ergonomics of rhythms

excuse me for using an awkward looking phrase for the tittle: it is accurate. the production of a particular rhythm pattern needs a particular posture, when playing a drum. in this post i will use tabla and mrudanga two indian drums to talk about the ergonomics of rhythms.

tabla is kept vertically and played predominantly with fingers. mrudanga is keep horizontally and played with palm and fingers. when i tried to play aditala a rhythm of 8 beats on tabla, i found myself exhausted when a composition was half the way. there are two reasons. first, the tempo was too high, second, i felt i had to spend lot of energy against the gravity. This leads me to think that a mrudanga has better ergonomics for certain rhythm patterns.
(a third one more imortant than the two is i am inexperienced! other reasons are hindustani compositions have less tempo. karnataka compositions should get slower at least to give marudanga some room to improvise :) )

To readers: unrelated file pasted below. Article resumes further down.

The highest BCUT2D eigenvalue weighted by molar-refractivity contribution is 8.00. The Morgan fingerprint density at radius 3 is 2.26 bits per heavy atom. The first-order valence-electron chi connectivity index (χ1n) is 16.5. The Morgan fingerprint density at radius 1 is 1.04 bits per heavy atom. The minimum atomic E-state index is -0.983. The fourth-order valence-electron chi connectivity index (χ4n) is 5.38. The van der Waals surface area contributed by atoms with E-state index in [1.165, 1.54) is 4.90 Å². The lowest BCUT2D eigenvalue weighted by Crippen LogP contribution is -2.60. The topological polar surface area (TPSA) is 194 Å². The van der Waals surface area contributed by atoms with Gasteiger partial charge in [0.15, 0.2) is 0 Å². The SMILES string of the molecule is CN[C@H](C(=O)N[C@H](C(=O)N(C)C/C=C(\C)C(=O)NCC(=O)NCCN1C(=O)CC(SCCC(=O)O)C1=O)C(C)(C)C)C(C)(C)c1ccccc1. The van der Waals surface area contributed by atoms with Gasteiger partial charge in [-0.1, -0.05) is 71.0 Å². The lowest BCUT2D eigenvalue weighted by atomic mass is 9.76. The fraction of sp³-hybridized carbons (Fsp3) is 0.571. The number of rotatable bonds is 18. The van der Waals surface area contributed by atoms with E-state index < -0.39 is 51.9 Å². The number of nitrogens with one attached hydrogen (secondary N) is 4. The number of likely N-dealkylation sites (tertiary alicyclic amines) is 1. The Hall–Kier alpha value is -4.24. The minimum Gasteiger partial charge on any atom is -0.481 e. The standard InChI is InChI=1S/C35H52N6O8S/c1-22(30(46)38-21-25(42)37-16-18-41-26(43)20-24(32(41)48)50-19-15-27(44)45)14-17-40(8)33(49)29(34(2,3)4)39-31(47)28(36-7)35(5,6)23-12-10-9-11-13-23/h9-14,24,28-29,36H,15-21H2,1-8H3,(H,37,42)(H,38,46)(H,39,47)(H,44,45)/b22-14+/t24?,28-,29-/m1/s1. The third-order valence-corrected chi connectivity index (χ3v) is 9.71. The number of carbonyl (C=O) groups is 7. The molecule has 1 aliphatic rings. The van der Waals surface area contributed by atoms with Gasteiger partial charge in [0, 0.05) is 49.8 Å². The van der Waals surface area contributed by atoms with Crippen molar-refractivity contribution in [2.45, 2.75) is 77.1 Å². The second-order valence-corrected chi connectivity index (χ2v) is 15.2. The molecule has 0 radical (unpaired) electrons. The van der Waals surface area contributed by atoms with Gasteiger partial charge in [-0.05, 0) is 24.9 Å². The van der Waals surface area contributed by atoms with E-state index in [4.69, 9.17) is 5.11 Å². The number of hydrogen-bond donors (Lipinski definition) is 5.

tabla has certain advantages when playing rela or the fast compositions. face of the forearm is horizontal to the ground when playing tabla allowing better control of fingers for a particular kind of movement useful for rela. the orientation of tabla has a significant effect of the quality of rhythm because of the ergonomics. a player will have to remember these factors to produce better rhythms. two most important things to remember are, as i see them, the angle palm makes to the horizontal line passing through the ink of the tabla and the angle of the drum head with respect to the floor. i can not speak for mrudanga but i am willing to bet that similar adjustments have to be made to mrudanga as well.

these are usually not taught. there are the things that a player has to learn by practice. However if these factors are more rigorously documented, a teaching mechanism incorporating these details can significantly reduce time required to learn indian percussion instruments.

[1] c v raman, the indian musical drums
[2] ergonamics of drums
[3] overview of Tabla
[4] evolution of hormonic indian drums